Now I'm confused. Why would you want to do it this way? That is going to be SLOW. OK, so you have an eSATA connection... That's fine and great, but the internal laptop HDD is going to be a bottleneck, so it's not going to be a fast offload to begin with. Then you are going to disconnect the media from the eSATA port and connect a new HDD? Then copy from the internal laptop HDD to the new one? So, then after you've gone and made and ate a sandwich and come back, it might be done... So then if you want a duplicate, you're going to put it into this retriever thing and make it duplicate it?The main reason for buying the Retriever is that it will do a standalone duplication of a data drive that contains offloaded footage from the onboard laptop HDD. That is, I have only one eSATA connection so will have to offload onto my larger laptop HDD, then will transfer that footage via eSATA onto a 2.5" HDD in a docking station. Then I can make a duplicate backup using the standalone Retriever.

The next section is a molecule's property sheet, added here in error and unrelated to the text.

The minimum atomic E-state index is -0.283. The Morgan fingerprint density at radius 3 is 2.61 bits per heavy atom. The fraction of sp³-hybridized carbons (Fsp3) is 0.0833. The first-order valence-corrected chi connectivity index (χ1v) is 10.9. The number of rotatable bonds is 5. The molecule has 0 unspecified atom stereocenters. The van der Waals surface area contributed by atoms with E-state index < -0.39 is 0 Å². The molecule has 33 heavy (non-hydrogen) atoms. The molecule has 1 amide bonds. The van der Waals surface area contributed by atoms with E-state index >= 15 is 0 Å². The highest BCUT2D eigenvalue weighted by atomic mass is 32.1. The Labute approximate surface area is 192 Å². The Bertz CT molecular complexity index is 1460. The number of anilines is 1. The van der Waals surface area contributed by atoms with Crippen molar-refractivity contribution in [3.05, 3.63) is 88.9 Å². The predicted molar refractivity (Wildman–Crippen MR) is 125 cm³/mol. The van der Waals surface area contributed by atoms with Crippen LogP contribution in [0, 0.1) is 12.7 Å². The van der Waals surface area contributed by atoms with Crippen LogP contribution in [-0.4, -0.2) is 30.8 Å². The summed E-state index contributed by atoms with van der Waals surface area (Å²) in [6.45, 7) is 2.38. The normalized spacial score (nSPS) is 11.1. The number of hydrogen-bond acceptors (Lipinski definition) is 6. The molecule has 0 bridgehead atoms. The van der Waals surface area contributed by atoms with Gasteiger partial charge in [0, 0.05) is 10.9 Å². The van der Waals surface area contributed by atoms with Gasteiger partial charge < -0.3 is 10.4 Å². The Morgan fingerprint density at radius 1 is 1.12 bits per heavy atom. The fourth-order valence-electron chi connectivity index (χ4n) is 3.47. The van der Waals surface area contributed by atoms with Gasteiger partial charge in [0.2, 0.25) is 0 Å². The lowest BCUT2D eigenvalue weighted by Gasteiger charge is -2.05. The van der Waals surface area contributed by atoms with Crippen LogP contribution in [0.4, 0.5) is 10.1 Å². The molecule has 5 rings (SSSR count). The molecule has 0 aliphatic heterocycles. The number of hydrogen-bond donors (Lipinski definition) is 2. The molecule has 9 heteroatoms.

What other ports or expansion does this laptop have? Hate to say it, but if you're upgrading from a 60GB HDD in the thing, it probably is at least 4 or 5 years old... Is it worth it vs. just buying a new system with more appropriate ports? Does it have an ExpressCard slot? Why not buy an ExpressCard to eSATA adapter and give yourself another usable eSATA connection or two?
If you're taking the extra step of copying to internal laptop storage, only to hold data so you can copy it where it needs to go, you're making the process unnecessarily complicated and a lot slower, not to mention increasing the chance of error.
...Just my $0.02.
What is your source? I'm assuming a prosumer camera where you're capturing the HDMI feed anyway, something that takes interchangeable lenses, but has no anamorphic functionality...?